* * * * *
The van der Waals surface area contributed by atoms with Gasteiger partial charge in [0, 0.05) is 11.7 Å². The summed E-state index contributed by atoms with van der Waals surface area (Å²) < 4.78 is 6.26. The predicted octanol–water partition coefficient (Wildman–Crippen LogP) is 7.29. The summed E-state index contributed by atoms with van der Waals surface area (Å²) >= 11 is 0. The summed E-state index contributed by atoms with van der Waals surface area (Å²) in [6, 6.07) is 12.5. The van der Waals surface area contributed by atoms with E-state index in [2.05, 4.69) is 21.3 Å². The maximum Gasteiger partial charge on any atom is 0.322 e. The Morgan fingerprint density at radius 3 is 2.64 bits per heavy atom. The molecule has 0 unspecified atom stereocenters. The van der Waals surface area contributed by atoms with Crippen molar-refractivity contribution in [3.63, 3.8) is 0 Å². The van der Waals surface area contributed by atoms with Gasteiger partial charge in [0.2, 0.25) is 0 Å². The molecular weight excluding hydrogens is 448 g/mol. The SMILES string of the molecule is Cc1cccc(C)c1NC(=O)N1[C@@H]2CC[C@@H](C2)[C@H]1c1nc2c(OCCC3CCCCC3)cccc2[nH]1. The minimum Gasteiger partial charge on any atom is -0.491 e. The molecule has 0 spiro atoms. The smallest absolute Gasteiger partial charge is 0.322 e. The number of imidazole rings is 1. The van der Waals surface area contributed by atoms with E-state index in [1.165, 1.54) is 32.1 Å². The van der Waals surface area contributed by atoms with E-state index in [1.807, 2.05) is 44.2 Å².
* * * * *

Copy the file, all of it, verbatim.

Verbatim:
The van der Waals surface area contributed by atoms with Gasteiger partial charge in [0, 0.05) is 11.7 Å². The summed E-state index contributed by atoms with van der Waals surface area (Å²) < 4.78 is 6.26. The predicted octanol–water partition coefficient (Wildman–Crippen LogP) is 7.29. The summed E-state index contributed by atoms with van der Waals surface area (Å²) >= 11 is 0. The summed E-state index contributed by atoms with van der Waals surface area (Å²) in [6, 6.07) is 12.5. The van der Waals surface area contributed by atoms with E-state index in [2.05, 4.69) is 21.3 Å². The maximum Gasteiger partial charge on any atom is 0.322 e. The Morgan fingerprint density at radius 3 is 2.64 bits per heavy atom. The molecule has 0 unspecified atom stereocenters. The van der Waals surface area contributed by atoms with Crippen molar-refractivity contribution in [3.63, 3.8) is 0 Å². The van der Waals surface area contributed by atoms with Gasteiger partial charge in [0.2, 0.25) is 0 Å². The molecular weight excluding hydrogens is 448 g/mol. The SMILES string of the molecule is Cc1cccc(C)c1NC(=O)N1[C@@H]2CC[C@@H](C2)[C@H]1c1nc2c(OCCC3CCCCC3)cccc2[nH]1. The minimum Gasteiger partial charge on any atom is -0.491 e. The molecule has 0 spiro atoms. The smallest absolute Gasteiger partial charge is 0.322 e. The number of imidazole rings is 1. The van der Waals surface area contributed by atoms with E-state index in [1.165, 1.54) is 32.1 Å². The van der Waals surface area contributed by atoms with E-state index in [1.807, 2.05) is 44.2 Å².